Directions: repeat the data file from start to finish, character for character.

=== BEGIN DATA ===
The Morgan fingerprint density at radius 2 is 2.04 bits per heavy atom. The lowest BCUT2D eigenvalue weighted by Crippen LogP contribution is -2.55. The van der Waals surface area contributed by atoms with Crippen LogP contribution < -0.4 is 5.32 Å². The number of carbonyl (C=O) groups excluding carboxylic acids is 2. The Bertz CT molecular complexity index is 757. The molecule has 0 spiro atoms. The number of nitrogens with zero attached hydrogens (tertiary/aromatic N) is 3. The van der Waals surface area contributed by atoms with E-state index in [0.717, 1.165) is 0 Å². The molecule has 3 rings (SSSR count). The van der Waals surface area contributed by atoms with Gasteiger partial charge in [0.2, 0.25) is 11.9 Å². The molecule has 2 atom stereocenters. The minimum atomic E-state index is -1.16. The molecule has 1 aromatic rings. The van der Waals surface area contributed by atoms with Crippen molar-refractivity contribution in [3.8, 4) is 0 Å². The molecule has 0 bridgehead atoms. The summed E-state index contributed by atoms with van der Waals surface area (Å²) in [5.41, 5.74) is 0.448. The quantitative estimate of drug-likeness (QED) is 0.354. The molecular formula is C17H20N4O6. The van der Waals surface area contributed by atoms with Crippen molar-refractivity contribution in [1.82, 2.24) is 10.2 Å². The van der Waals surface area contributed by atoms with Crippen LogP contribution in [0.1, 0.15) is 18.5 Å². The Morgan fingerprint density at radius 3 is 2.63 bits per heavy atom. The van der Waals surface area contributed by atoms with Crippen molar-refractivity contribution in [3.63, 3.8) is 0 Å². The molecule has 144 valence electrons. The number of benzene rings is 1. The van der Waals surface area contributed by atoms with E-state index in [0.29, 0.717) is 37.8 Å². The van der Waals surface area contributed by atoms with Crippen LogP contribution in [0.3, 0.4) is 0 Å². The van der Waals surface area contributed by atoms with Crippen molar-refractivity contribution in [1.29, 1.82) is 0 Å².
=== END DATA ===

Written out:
The Morgan fingerprint density at radius 2 is 2.04 bits per heavy atom. The lowest BCUT2D eigenvalue weighted by Crippen LogP contribution is -2.55. The van der Waals surface area contributed by atoms with Crippen LogP contribution < -0.4 is 5.32 Å². The number of carbonyl (C=O) groups excluding carboxylic acids is 2. The Bertz CT molecular complexity index is 757. The molecule has 0 spiro atoms. The number of nitrogens with zero attached hydrogens (tertiary/aromatic N) is 3. The van der Waals surface area contributed by atoms with E-state index in [0.717, 1.165) is 0 Å². The molecule has 3 rings (SSSR count). The van der Waals surface area contributed by atoms with Gasteiger partial charge in [0.2, 0.25) is 11.9 Å². The molecule has 2 atom stereocenters. The minimum atomic E-state index is -1.16. The molecule has 1 aromatic rings. The van der Waals surface area contributed by atoms with Crippen molar-refractivity contribution in [3.8, 4) is 0 Å². The molecule has 0 bridgehead atoms. The summed E-state index contributed by atoms with van der Waals surface area (Å²) in [5.41, 5.74) is 0.448. The quantitative estimate of drug-likeness (QED) is 0.354. The molecular formula is C17H20N4O6. The van der Waals surface area contributed by atoms with Crippen molar-refractivity contribution in [1.82, 2.24) is 10.2 Å². The van der Waals surface area contributed by atoms with Crippen LogP contribution in [0.1, 0.15) is 18.5 Å². The Morgan fingerprint density at radius 3 is 2.63 bits per heavy atom. The van der Waals surface area contributed by atoms with Crippen molar-refractivity contribution in [3.63, 3.8) is 0 Å². The molecule has 144 valence electrons. The number of benzene rings is 1. The van der Waals surface area contributed by atoms with E-state index in [0.29, 0.717) is 37.8 Å². The van der Waals surface area contributed by atoms with Crippen LogP contribution in [0.3, 0.4) is 0 Å². The van der Waals surface area contributed by atoms with Crippen molar-refractivity contribution in [1.29, 1.82) is 0 Å².